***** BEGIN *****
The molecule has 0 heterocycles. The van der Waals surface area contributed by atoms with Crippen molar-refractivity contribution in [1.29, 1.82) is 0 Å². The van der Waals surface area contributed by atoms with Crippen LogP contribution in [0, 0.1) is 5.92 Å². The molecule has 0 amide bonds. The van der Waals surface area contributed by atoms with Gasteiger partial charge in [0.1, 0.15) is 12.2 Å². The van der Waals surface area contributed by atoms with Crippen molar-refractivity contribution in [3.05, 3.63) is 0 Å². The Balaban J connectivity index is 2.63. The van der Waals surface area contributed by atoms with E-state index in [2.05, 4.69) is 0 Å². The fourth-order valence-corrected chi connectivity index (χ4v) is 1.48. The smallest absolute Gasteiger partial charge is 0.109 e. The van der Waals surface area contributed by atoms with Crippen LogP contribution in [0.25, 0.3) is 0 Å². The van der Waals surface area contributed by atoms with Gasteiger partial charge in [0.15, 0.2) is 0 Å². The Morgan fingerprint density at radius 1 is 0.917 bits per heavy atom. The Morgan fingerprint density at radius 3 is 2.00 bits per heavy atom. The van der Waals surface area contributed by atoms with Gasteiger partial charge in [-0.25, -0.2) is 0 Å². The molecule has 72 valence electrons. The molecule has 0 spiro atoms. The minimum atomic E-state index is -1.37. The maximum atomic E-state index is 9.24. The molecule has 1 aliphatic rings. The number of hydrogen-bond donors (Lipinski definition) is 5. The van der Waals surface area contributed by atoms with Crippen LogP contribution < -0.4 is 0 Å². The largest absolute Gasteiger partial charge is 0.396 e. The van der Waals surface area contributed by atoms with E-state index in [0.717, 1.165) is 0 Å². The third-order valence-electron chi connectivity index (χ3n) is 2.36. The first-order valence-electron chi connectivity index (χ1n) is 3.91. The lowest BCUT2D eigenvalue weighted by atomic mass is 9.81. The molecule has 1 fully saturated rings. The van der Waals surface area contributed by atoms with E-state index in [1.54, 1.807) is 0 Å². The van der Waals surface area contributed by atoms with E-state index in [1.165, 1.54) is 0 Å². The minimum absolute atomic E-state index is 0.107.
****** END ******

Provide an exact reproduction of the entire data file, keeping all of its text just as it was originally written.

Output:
The molecule has 0 heterocycles. The van der Waals surface area contributed by atoms with Crippen molar-refractivity contribution in [1.29, 1.82) is 0 Å². The van der Waals surface area contributed by atoms with Crippen LogP contribution in [0, 0.1) is 5.92 Å². The molecule has 0 amide bonds. The van der Waals surface area contributed by atoms with Gasteiger partial charge in [0.1, 0.15) is 12.2 Å². The van der Waals surface area contributed by atoms with Crippen molar-refractivity contribution in [3.05, 3.63) is 0 Å². The Balaban J connectivity index is 2.63. The van der Waals surface area contributed by atoms with E-state index in [2.05, 4.69) is 0 Å². The fourth-order valence-corrected chi connectivity index (χ4v) is 1.48. The smallest absolute Gasteiger partial charge is 0.109 e. The van der Waals surface area contributed by atoms with Crippen LogP contribution in [0.25, 0.3) is 0 Å². The van der Waals surface area contributed by atoms with Gasteiger partial charge in [0.15, 0.2) is 0 Å². The Morgan fingerprint density at radius 1 is 0.917 bits per heavy atom. The Morgan fingerprint density at radius 3 is 2.00 bits per heavy atom. The van der Waals surface area contributed by atoms with Gasteiger partial charge in [-0.25, -0.2) is 0 Å². The molecule has 72 valence electrons. The molecule has 0 spiro atoms. The minimum atomic E-state index is -1.37. The maximum atomic E-state index is 9.24. The molecule has 1 aliphatic rings. The number of hydrogen-bond donors (Lipinski definition) is 5. The van der Waals surface area contributed by atoms with Crippen LogP contribution < -0.4 is 0 Å². The largest absolute Gasteiger partial charge is 0.396 e. The van der Waals surface area contributed by atoms with E-state index in [0.717, 1.165) is 0 Å². The third-order valence-electron chi connectivity index (χ3n) is 2.36. The first-order valence-electron chi connectivity index (χ1n) is 3.91. The lowest BCUT2D eigenvalue weighted by atomic mass is 9.81. The molecule has 1 fully saturated rings. The van der Waals surface area contributed by atoms with E-state index in [1.54, 1.807) is 0 Å². The van der Waals surface area contributed by atoms with E-state index in [1.165, 1.54) is 0 Å². The minimum absolute atomic E-state index is 0.107.